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From: "Kevin J. Maroney" <kmaroney@crossover.com>
Subject: Re: (urth) Jaynes and Wolfe
Date: Mon, 02 Nov 1998 19:45:53 

At 07:46 PM 10/29/98 -0500, alga quoted Julian Jaynes:
>"The characters of the Iliad do not sit down and think out what to do. they
>have no conscious minds such as we say we have, and certainly no

By complete coincidence, I just happened to be reading part of _The Iliad_
only a couple of weeks back--I'd never read it before; quite
interesting--and I can say that this is, as a categorical statement, false.
The death of Hector provides a clear example of introspection: (From Samuel
Butler's translation, Book XXII)

   "Alas," said he to himself in the heaviness of his heart, "if I go
within the gates, Polydamas will be the first to heap reproach upon
me, for it was he that urged me to lead the Trojans back to the city
on that awful night when Achilles again came forth against us. I would
not listen, but it would have been indeed better if I had done so. Now
that my folly has destroyed the host, I dare not look Trojan men and
Trojan women in the face, lest a worse man should say, 'Hector has
ruined us by his self-confidence.' Surely it would be better for me to
return after having fought Achilles and slain him, or to die
gloriously here before the city. What, again, if were to lay down my
shield and helmet, lean my spear against the wall and go straight up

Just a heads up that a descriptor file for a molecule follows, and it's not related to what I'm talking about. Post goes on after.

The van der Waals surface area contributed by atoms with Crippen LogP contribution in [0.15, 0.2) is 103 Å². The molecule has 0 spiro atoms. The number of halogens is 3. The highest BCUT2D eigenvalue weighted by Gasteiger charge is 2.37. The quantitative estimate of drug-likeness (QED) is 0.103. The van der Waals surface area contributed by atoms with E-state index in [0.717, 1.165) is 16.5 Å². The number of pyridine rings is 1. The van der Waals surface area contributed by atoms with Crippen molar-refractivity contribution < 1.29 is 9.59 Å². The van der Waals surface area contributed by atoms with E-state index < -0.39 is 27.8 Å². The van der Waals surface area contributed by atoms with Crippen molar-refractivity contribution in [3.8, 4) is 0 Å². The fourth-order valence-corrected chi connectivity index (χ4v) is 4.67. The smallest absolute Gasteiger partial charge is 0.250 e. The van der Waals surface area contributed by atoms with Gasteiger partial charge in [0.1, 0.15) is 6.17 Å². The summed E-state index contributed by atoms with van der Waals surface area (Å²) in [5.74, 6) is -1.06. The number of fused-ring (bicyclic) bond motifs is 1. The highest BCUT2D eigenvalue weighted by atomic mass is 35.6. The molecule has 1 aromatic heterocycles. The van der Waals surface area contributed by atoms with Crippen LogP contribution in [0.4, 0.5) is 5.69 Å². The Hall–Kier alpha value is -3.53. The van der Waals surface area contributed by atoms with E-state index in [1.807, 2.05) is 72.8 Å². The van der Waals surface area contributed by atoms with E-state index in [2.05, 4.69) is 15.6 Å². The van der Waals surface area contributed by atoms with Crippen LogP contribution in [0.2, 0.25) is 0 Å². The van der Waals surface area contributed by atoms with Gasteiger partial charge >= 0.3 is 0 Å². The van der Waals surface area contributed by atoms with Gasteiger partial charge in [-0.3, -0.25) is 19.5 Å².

to noble Achilles? What if I were to promise to give up Helen, who was
the fountainhead of all this war, and all the treasure that Alexandrus
brought with him in his ships to Troy, aye, and to let the Achaeans
divide the half of everything that the city contains among themselves?
I might make the Trojans, by the mouths of their princes, take a
solemn oath that they would hide nothing, but would divide into two
shares all that is within the city- but why argue with myself in
this way? Were I to go up to him he would show me no kind of mercy; he
would kill me then and there as easily as though I were a woman,
when I had off my armour. There is no parleying with him from some
rock or oak tree as young men and maidens prattle with one another.
Better fight him at once, and learn to which of us Jove will vouchsafe
  Thus did he stand and ponder....

And it's not a God who put this dilemma into Hector's heart; quite the
contrary, Apollo cautioned Hector not to stand and fight Achilles, as did
his parents. But he stands stupidly awaiting Achilles, torn between honor,
cowardice, pride, and good sense: as modern a scene as one is likely to see. 

   Kevin Maroney | Crossover Technologies 
   kmaroney@crossover.com | (212) 777-1190

*More Wolfe info & archive of this list at http://www.urth.net/urth/

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